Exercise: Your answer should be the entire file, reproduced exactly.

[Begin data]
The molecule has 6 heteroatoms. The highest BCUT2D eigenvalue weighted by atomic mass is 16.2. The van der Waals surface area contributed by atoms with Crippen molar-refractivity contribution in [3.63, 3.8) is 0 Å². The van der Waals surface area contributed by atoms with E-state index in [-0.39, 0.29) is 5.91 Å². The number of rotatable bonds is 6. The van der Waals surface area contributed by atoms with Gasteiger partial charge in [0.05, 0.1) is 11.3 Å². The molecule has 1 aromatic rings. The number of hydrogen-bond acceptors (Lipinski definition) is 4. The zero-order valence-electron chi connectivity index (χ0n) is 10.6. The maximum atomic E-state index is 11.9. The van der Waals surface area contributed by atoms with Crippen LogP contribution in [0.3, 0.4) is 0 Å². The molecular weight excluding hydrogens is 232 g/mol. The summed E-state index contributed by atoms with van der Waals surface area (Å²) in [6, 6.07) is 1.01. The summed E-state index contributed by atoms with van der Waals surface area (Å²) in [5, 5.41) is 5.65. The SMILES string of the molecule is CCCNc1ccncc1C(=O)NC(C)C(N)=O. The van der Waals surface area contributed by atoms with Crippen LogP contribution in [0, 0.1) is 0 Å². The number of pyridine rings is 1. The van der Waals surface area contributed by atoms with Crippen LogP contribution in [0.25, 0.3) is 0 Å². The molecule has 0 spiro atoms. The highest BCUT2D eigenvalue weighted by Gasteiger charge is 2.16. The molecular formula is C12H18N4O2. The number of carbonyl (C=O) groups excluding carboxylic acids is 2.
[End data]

The molecule has 6 heteroatoms. The highest BCUT2D eigenvalue weighted by atomic mass is 16.2. The van der Waals surface area contributed by atoms with Crippen molar-refractivity contribution in [3.63, 3.8) is 0 Å². The van der Waals surface area contributed by atoms with E-state index in [-0.39, 0.29) is 5.91 Å². The number of rotatable bonds is 6. The van der Waals surface area contributed by atoms with Gasteiger partial charge in [0.05, 0.1) is 11.3 Å². The molecule has 1 aromatic rings. The number of hydrogen-bond acceptors (Lipinski definition) is 4. The zero-order valence-electron chi connectivity index (χ0n) is 10.6. The maximum atomic E-state index is 11.9. The van der Waals surface area contributed by atoms with Crippen LogP contribution in [0.3, 0.4) is 0 Å². The molecular weight excluding hydrogens is 232 g/mol. The summed E-state index contributed by atoms with van der Waals surface area (Å²) in [6, 6.07) is 1.01. The summed E-state index contributed by atoms with van der Waals surface area (Å²) in [5, 5.41) is 5.65. The SMILES string of the molecule is CCCNc1ccncc1C(=O)NC(C)C(N)=O. The van der Waals surface area contributed by atoms with Crippen LogP contribution in [0, 0.1) is 0 Å². The number of pyridine rings is 1. The van der Waals surface area contributed by atoms with Crippen LogP contribution in [0.25, 0.3) is 0 Å². The molecule has 0 spiro atoms. The highest BCUT2D eigenvalue weighted by Gasteiger charge is 2.16. The molecular formula is C12H18N4O2. The number of carbonyl (C=O) groups excluding carboxylic acids is 2.